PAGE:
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Body by WeimarAthletes, Gender, and German Modernity$
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Erik N. Jensen

Print publication date: 2010

Print ISBN-13: 9780195395648

Published to Oxford Scholarship Online: September 2010

DOI: 10.1093/acprof:oso/9780195395648.001.0001

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Conclusion

Conclusion

Body beyond Weimar: Germany's Athletic Legacy

Chapter:
(p.134) Conclusion
Source:
Body by Weimar
Author(s):

Erik N. Jensen (Contributor Webpage)

Publisher:
Oxford University Press
DOI:10.1093/acprof:oso/9780195395648.003.0005

The Weimar body has far outlived its namesake. Despite their bluster about traditional female roles, the Nazis actually stepped up the promotion of athletic motherhood. The regime made male athleticism a central component of military preparedness, too, and it pursued corporeal efficiency with far greater dedication than pre‐1933 officials had. The democratic and inclusive aspects of Weimar athleticism did not survive the Nazi era, of course, but many Jewish athletes did manage to carry on their competitive careers in exile, further enriching an émigré German culture that we associate mostly with writers, architects, and film directors. After 1945, East Germany made women's sports a top priority and harvested unprecedented medal counts in international competition as a result. We see the legacy of the 1920s to this day — from the reemergence of women's boxing to continued advances in scientific training.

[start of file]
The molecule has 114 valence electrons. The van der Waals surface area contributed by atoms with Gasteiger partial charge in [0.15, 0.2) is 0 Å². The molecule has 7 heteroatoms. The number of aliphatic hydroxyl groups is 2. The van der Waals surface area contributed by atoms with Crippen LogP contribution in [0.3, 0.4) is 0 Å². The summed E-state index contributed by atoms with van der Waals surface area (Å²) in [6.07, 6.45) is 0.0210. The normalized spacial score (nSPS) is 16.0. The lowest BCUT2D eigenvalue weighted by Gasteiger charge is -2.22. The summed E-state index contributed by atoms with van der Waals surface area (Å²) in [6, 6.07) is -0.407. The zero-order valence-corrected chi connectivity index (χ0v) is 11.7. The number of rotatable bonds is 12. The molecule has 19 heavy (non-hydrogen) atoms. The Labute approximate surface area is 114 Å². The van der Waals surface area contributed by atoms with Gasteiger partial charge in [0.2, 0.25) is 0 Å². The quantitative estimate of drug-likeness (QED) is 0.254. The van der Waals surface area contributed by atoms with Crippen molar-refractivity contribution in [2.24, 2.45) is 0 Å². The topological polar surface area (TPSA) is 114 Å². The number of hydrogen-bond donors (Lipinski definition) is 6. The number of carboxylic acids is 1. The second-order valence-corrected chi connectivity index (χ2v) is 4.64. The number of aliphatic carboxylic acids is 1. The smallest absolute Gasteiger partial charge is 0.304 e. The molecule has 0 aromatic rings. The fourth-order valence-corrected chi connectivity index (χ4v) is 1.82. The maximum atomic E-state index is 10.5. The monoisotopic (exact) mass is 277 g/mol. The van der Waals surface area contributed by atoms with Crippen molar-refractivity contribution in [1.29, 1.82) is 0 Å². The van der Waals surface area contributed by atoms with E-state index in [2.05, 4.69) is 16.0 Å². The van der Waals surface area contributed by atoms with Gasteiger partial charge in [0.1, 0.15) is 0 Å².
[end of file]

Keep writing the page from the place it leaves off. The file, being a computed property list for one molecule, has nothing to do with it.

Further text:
Keywords:   Nazi, East Germany, Jewish, émigré, exile, scientific training, women's boxing, international competition, culture

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